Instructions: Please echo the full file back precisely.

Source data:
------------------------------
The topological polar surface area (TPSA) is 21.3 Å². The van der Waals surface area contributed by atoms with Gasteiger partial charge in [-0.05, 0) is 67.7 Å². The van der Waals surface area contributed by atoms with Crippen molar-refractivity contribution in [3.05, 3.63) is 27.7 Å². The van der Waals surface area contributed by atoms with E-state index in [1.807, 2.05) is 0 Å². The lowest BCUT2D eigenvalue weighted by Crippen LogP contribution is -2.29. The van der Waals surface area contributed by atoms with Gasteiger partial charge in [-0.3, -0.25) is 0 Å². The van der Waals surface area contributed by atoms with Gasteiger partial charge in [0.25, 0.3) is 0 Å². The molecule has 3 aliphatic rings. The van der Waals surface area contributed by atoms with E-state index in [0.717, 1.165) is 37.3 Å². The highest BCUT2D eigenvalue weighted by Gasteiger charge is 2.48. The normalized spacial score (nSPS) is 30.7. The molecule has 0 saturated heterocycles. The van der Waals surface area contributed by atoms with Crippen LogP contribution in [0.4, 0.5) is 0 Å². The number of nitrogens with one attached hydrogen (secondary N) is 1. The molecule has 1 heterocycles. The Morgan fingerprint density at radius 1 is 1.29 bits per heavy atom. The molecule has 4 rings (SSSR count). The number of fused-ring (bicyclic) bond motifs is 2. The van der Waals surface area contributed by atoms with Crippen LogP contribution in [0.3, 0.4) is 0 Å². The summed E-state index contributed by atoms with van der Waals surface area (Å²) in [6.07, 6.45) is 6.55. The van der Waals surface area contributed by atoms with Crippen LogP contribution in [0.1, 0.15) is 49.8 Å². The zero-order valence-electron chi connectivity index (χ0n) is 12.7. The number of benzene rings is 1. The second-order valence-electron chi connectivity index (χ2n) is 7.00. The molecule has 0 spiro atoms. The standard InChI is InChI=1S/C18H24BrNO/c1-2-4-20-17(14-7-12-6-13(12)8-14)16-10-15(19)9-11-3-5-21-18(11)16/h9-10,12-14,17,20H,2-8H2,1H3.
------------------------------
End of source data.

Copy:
The topological polar surface area (TPSA) is 21.3 Å². The van der Waals surface area contributed by atoms with Gasteiger partial charge in [-0.05, 0) is 67.7 Å². The van der Waals surface area contributed by atoms with Crippen molar-refractivity contribution in [3.05, 3.63) is 27.7 Å². The van der Waals surface area contributed by atoms with E-state index in [1.807, 2.05) is 0 Å². The lowest BCUT2D eigenvalue weighted by Crippen LogP contribution is -2.29. The van der Waals surface area contributed by atoms with Gasteiger partial charge in [-0.3, -0.25) is 0 Å². The van der Waals surface area contributed by atoms with Gasteiger partial charge in [0.25, 0.3) is 0 Å². The molecule has 3 aliphatic rings. The van der Waals surface area contributed by atoms with E-state index in [0.717, 1.165) is 37.3 Å². The highest BCUT2D eigenvalue weighted by Gasteiger charge is 2.48. The normalized spacial score (nSPS) is 30.7. The molecule has 0 saturated heterocycles. The van der Waals surface area contributed by atoms with Crippen LogP contribution in [0.4, 0.5) is 0 Å². The number of nitrogens with one attached hydrogen (secondary N) is 1. The molecule has 1 heterocycles. The Morgan fingerprint density at radius 1 is 1.29 bits per heavy atom. The molecule has 4 rings (SSSR count). The number of fused-ring (bicyclic) bond motifs is 2. The van der Waals surface area contributed by atoms with Crippen LogP contribution in [0.3, 0.4) is 0 Å². The summed E-state index contributed by atoms with van der Waals surface area (Å²) in [6.07, 6.45) is 6.55. The van der Waals surface area contributed by atoms with Crippen LogP contribution in [0.1, 0.15) is 49.8 Å². The zero-order valence-electron chi connectivity index (χ0n) is 12.7. The number of benzene rings is 1. The second-order valence-electron chi connectivity index (χ2n) is 7.00. The molecule has 0 spiro atoms. The standard InChI is InChI=1S/C18H24BrNO/c1-2-4-20-17(14-7-12-6-13(12)8-14)16-10-15(19)9-11-3-5-21-18(11)16/h9-10,12-14,17,20H,2-8H2,1H3.